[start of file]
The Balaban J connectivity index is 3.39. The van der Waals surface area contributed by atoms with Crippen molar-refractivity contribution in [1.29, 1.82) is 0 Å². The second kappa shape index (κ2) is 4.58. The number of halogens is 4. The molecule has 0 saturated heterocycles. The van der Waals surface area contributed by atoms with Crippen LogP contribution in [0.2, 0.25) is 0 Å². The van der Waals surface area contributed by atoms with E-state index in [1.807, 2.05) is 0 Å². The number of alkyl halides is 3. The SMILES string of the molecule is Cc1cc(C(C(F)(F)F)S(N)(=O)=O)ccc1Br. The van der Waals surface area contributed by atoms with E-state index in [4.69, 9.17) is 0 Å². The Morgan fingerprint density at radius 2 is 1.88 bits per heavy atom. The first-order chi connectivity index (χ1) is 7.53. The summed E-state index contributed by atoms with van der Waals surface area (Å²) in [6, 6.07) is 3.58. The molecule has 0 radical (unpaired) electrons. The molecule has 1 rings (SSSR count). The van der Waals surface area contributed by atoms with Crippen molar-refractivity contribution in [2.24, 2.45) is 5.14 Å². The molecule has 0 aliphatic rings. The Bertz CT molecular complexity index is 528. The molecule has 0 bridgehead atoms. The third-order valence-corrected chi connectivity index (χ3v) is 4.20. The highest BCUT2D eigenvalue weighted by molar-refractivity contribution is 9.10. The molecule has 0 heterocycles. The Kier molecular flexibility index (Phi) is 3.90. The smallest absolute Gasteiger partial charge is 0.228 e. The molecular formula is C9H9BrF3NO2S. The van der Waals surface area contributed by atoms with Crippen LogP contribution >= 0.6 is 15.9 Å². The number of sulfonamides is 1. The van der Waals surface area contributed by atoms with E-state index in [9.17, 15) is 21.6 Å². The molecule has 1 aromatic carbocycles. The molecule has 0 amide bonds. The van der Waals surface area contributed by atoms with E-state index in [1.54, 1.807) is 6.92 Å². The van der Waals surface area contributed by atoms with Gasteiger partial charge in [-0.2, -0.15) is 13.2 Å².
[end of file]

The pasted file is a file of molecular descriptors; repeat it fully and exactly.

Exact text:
The Balaban J connectivity index is 3.39. The van der Waals surface area contributed by atoms with Crippen molar-refractivity contribution in [1.29, 1.82) is 0 Å². The second kappa shape index (κ2) is 4.58. The number of halogens is 4. The molecule has 0 saturated heterocycles. The van der Waals surface area contributed by atoms with Crippen LogP contribution in [0.2, 0.25) is 0 Å². The van der Waals surface area contributed by atoms with E-state index in [1.807, 2.05) is 0 Å². The number of alkyl halides is 3. The SMILES string of the molecule is Cc1cc(C(C(F)(F)F)S(N)(=O)=O)ccc1Br. The van der Waals surface area contributed by atoms with E-state index in [4.69, 9.17) is 0 Å². The Morgan fingerprint density at radius 2 is 1.88 bits per heavy atom. The first-order chi connectivity index (χ1) is 7.53. The summed E-state index contributed by atoms with van der Waals surface area (Å²) in [6, 6.07) is 3.58. The molecule has 0 radical (unpaired) electrons. The molecule has 1 rings (SSSR count). The van der Waals surface area contributed by atoms with Crippen molar-refractivity contribution in [2.24, 2.45) is 5.14 Å². The molecule has 0 aliphatic rings. The Bertz CT molecular complexity index is 528. The molecule has 0 bridgehead atoms. The third-order valence-corrected chi connectivity index (χ3v) is 4.20. The highest BCUT2D eigenvalue weighted by molar-refractivity contribution is 9.10. The molecule has 0 heterocycles. The Kier molecular flexibility index (Phi) is 3.90. The smallest absolute Gasteiger partial charge is 0.228 e. The molecular formula is C9H9BrF3NO2S. The van der Waals surface area contributed by atoms with Crippen LogP contribution >= 0.6 is 15.9 Å². The number of sulfonamides is 1. The van der Waals surface area contributed by atoms with E-state index in [9.17, 15) is 21.6 Å². The molecule has 1 aromatic carbocycles. The molecule has 0 amide bonds. The van der Waals surface area contributed by atoms with E-state index in [1.54, 1.807) is 6.92 Å². The van der Waals surface area contributed by atoms with Gasteiger partial charge in [-0.2, -0.15) is 13.2 Å².